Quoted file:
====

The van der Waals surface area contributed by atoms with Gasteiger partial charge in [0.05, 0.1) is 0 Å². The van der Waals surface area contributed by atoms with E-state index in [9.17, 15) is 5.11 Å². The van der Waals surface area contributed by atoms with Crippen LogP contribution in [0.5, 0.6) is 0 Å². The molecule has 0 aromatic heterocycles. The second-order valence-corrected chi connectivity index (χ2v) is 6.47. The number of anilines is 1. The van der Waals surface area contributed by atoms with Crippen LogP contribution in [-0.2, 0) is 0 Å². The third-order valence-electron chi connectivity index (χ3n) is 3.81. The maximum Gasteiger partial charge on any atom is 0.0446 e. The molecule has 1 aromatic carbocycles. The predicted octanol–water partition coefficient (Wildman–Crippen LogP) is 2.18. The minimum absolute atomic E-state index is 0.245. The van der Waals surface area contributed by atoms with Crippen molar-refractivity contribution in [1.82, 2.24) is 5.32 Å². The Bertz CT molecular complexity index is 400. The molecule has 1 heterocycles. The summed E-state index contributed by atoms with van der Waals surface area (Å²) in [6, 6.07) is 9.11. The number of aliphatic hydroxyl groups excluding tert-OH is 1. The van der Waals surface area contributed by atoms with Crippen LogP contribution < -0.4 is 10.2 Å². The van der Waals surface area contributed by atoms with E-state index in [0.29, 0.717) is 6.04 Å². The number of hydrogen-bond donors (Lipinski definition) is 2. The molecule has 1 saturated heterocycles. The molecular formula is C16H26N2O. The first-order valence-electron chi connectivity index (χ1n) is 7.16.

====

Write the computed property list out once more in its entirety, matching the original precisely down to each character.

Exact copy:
The van der Waals surface area contributed by atoms with Gasteiger partial charge in [0.05, 0.1) is 0 Å². The van der Waals surface area contributed by atoms with E-state index in [9.17, 15) is 5.11 Å². The van der Waals surface area contributed by atoms with Crippen LogP contribution in [0.5, 0.6) is 0 Å². The molecule has 0 aromatic heterocycles. The second-order valence-corrected chi connectivity index (χ2v) is 6.47. The number of anilines is 1. The van der Waals surface area contributed by atoms with Crippen LogP contribution in [-0.2, 0) is 0 Å². The third-order valence-electron chi connectivity index (χ3n) is 3.81. The maximum Gasteiger partial charge on any atom is 0.0446 e. The molecule has 1 aromatic carbocycles. The predicted octanol–water partition coefficient (Wildman–Crippen LogP) is 2.18. The minimum absolute atomic E-state index is 0.245. The van der Waals surface area contributed by atoms with Crippen molar-refractivity contribution in [1.82, 2.24) is 5.32 Å². The Bertz CT molecular complexity index is 400. The molecule has 1 heterocycles. The summed E-state index contributed by atoms with van der Waals surface area (Å²) in [6, 6.07) is 9.11. The number of aliphatic hydroxyl groups excluding tert-OH is 1. The van der Waals surface area contributed by atoms with Crippen LogP contribution < -0.4 is 10.2 Å². The van der Waals surface area contributed by atoms with E-state index in [0.29, 0.717) is 6.04 Å². The number of hydrogen-bond donors (Lipinski definition) is 2. The molecule has 1 saturated heterocycles. The molecular formula is C16H26N2O. The first-order valence-electron chi connectivity index (χ1n) is 7.16.